These are but a small handful of the serious literary genres that warrant bona fide publication on acid-free pages worthy of the shelf space in such select emporia as Waldenbooks, Borders, Barnes & Noble. Not for these established outlets nor the publishing houses that serve their mass-market requirements are the tawdry ramblings of congenital retards who relegate their hastily scribbled musings to the back pages of the World Wide Web where they let just anybody write whatever they fucking feel like writing and where, moreover, any bloody rabble can already read it free! Publish EGR as a book? My God, what were we ever thinking?

And so, as the sun sets slowly on the West, we find our hero, back from the edge of Death Itself, pondering a theme important enough to merit the kind of Sustained Treatment that would lead to immortalization in the form of a Genuine Volume with height, width, depth, weight and its very own ISBN.

"What do you think about 'Internet for Sewage Plants: The Big Money Finally Gets Connected'?" RageBoy asks me, donning that serious mien he's lately taken on. You can tell he's really thinking about this.

"Or maybe an anthology," I suggest. "Those are big. I notice nobody's done anything yet with food-related poetry by anorexic transgendered differently-abled animal rights activists of color..."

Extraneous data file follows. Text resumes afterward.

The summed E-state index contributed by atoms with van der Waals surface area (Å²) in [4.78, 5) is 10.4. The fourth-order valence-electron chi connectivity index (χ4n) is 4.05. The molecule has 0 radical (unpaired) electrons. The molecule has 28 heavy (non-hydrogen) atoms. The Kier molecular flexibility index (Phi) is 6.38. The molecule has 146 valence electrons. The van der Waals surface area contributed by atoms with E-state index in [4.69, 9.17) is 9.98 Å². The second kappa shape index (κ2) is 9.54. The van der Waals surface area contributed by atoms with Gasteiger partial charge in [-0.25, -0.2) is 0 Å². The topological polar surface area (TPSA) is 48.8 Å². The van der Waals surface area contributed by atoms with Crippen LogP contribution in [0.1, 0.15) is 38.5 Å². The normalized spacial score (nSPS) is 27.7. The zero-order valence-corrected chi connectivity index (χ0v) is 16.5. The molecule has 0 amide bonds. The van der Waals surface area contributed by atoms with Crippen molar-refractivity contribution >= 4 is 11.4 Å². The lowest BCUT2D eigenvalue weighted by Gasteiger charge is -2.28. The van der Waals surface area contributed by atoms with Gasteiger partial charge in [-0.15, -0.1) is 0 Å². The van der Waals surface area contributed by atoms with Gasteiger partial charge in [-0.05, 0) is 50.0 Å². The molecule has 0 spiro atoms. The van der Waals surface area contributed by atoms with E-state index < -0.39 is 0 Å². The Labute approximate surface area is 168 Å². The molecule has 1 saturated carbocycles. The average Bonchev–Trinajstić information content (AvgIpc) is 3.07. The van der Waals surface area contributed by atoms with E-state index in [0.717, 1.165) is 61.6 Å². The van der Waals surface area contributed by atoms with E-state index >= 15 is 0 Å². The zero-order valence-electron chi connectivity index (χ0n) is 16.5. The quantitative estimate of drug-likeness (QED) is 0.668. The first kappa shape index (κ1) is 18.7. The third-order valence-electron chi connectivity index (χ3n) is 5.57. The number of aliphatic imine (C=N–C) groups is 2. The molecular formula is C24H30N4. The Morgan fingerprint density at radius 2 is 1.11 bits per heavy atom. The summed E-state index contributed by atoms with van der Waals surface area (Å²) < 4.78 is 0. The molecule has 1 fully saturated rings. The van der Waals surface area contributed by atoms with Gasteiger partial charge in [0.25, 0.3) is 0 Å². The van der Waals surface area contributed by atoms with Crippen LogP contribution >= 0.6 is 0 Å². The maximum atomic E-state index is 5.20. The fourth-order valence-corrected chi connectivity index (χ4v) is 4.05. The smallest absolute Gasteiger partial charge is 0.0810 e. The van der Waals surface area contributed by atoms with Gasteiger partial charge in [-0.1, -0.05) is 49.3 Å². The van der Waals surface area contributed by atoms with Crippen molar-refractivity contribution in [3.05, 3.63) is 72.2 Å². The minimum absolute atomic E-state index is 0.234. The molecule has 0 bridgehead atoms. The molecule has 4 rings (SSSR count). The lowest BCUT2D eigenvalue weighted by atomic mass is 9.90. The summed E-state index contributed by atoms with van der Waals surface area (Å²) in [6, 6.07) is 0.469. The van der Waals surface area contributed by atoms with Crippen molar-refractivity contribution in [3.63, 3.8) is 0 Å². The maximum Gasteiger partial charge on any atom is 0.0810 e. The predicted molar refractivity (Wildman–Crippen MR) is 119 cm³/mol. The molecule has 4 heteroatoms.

RageBoy gives me the look that says "You are being frivolous again and I do not approve."

I give him the look back that says "You are a flaming asshole!"

And so, Valued Readers, we once again find ourselves at something of an impasse here at EGR World HQ. Should we continue to post these vapid meanderings to the World Wide Web, filled to bursting as it is with morons and degenerates like yourselves, or should we perhaps aim higher and attempt to produce a novel, say one that interweaves a contemplative thread on the economic ramifications of rainforest biodiversity with the sexually explosive adventures of a privileged young career woman from Darien Connecticut who trades off the easy money of Wall Street to devote her life to the thankless task of introducing a hopelessly backward leper colony in the darkest reaches of the Amazon basin to the wonders of modern information technology and discovers God in the process?

...uh, well, anyway, we figured if you had any thoughts about all this you could maybe help us out over here. Incidentally, we realize that, despite the title, this issue hasn't really been about death -- not about real death anyway -- and that this is likely to piss a couple of you off. But look, if you tilt your head and squint your eyes at the graphic below j-u-u-u-u-s-t right, you can make out the Star of Bethlehem.


"He tries death. And death rejects him also."

(Don't miss the rest of this exciting review by Frank P. Corso.)

Entropy Gradient Reversals
All Noise - All the Time


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                   Entropy Gradient Reversals
                   CopyLeft Christopher Locke


"reality leaves a lot to the imagination..." John Lennon